13 December 2016
Why do tech companies still struggle to find people with the right skills?
It was interesting to read earlier last week that, according to the UK Commission for Employment & Skills, 43% of STEM vacancies continue to be hard to fill, due to a shortage of applicants with the required skills and experience.
We can keep asking ourselves why this is, but I think it is clear that it is a problem that goes back to education. There were only 15,000 UK students who sat a computing or ICT A-Level this summer, which is less than 2% of the overall exams sat. It’s obvious that this by no means matches up to the growing number of jobs being created in the technology sector.
This is why I believe we have to focus on engaging the education system, from primary school kids to school leavers.
Our Code Club, like all other code clubs around the country, is a great way of getting young people enthused about coding and helping them realise the possibilities and opportunities available in IT.
Working with nearly 60,000 pupils across Greater Manchester, we’ve seen first-hand the gaps in computer science, IT and digital literacy in traditional education. There has been so much demand for our Code Clubs, that we’ve had to extend our sessions and create more dates; we’ve even started our new ‘travelling code club’ only a few weeks ago. So, if demand is not the problem, than what is?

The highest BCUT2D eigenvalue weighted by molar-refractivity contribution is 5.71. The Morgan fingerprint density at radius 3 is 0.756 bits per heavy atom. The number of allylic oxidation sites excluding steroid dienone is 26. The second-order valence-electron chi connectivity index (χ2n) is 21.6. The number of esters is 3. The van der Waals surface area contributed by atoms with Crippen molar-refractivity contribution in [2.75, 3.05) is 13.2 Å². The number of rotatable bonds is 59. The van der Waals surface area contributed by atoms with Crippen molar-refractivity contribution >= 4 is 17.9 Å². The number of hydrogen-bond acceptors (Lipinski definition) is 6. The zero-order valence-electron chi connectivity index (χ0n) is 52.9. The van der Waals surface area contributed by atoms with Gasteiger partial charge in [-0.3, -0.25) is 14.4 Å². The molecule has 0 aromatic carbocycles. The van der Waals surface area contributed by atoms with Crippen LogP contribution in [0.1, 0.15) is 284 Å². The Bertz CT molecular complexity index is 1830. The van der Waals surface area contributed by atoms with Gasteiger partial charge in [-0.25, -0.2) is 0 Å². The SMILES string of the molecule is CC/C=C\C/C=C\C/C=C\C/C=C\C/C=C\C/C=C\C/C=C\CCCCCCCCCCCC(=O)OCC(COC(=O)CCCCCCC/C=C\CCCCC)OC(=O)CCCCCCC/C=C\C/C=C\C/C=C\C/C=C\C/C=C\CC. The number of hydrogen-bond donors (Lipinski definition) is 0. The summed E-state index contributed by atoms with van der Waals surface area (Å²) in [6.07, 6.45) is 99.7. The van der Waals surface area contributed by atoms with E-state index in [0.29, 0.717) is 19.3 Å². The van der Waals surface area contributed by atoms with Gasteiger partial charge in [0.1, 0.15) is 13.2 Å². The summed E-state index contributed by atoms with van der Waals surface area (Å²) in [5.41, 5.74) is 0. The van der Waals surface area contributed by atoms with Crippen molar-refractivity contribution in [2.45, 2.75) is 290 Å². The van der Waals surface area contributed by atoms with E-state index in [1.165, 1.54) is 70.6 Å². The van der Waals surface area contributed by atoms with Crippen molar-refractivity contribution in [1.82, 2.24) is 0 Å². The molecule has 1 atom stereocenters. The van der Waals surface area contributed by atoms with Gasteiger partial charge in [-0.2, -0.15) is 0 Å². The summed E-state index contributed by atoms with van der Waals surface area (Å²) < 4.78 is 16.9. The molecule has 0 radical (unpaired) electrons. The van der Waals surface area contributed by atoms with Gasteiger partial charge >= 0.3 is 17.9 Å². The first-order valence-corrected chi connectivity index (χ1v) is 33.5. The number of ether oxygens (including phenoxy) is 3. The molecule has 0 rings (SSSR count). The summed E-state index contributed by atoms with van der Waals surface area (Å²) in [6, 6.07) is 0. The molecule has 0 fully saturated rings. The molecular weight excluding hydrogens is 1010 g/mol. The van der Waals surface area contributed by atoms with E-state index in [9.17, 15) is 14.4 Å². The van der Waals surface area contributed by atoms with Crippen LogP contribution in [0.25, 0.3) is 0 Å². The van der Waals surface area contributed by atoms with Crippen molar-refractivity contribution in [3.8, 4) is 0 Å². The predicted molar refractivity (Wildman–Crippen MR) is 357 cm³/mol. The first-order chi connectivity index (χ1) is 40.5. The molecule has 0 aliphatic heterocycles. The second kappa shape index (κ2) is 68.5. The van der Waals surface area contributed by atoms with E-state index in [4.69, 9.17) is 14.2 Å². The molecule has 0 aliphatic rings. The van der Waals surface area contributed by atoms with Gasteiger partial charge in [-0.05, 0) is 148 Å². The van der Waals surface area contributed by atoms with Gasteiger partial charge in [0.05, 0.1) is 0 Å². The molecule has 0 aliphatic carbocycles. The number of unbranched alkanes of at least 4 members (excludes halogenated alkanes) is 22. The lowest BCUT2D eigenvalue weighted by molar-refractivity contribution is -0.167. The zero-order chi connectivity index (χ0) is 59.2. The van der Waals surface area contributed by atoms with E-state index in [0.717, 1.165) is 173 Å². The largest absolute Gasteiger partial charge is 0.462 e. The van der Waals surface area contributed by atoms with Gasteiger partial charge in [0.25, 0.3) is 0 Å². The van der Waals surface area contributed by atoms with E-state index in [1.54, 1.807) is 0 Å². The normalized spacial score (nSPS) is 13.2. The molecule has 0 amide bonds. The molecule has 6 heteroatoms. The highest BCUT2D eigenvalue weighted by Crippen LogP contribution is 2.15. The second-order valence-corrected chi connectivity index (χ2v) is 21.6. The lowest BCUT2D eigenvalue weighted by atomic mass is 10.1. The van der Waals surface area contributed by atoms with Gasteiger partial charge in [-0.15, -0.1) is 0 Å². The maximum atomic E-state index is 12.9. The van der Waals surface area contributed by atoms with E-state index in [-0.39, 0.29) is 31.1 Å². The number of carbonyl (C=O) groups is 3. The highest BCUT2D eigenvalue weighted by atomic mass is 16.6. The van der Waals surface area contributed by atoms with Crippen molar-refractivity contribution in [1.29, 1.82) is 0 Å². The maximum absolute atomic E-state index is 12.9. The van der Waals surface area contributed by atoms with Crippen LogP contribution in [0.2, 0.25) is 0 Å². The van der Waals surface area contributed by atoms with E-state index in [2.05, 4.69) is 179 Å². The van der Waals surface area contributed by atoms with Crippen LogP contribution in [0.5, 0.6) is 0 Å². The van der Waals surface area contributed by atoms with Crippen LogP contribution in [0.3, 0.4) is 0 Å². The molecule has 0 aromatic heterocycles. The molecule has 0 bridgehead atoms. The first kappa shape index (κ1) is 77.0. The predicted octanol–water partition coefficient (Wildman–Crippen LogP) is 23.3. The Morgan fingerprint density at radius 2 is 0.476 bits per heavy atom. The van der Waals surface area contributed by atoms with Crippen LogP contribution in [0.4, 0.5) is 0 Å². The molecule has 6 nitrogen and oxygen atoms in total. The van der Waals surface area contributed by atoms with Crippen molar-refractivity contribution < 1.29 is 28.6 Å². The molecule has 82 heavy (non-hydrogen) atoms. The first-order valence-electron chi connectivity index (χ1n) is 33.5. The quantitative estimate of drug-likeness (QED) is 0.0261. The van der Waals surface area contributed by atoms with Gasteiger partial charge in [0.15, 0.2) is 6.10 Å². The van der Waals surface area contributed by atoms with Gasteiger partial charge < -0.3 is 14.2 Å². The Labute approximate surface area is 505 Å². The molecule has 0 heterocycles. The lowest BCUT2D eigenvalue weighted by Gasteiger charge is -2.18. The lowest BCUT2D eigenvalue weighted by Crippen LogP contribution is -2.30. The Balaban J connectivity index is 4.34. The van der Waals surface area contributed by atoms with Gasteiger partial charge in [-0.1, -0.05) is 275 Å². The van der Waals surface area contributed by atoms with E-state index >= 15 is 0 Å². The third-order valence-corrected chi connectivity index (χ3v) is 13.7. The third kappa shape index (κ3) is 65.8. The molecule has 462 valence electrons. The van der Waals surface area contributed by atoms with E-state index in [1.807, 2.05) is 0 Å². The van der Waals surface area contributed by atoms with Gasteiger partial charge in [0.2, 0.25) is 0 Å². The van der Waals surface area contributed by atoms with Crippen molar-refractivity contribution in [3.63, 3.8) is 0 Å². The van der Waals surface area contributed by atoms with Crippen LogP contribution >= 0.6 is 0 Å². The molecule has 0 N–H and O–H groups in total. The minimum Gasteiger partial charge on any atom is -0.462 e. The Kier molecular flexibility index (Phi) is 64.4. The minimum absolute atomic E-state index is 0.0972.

At UKFast, we take a different approach to filing the skills gap. We are flexible and willing to invest. Once we have found a candidate with the right attitude to suit our culture, we are more than happy to help our team upgrade their skills.
Our apprenticeships offer young people a route into a career in tech that doesn’t involve going to university. They are so valuable and make such a difference to our business going forward, which is why we understand the need to invest in the development of all our lovely apprentices by providing accredited training and clear career paths.
In the end, it all comes back to the same message I have shared many times before. Digital literacy is essential across all areas of the modern workplace, not just in the technology industry. If we want the generation currently in education to be the next innovators and entrepreneurs, leaders and world-changers, we need to equip them with the essential skills. This is a goal that requires a lot of hard work and collaboration.
In my opinion, business leaders need to understand that, if they want their business to keep growing, they need to continue developing talent.
Are you worried about a lack of skills in your business?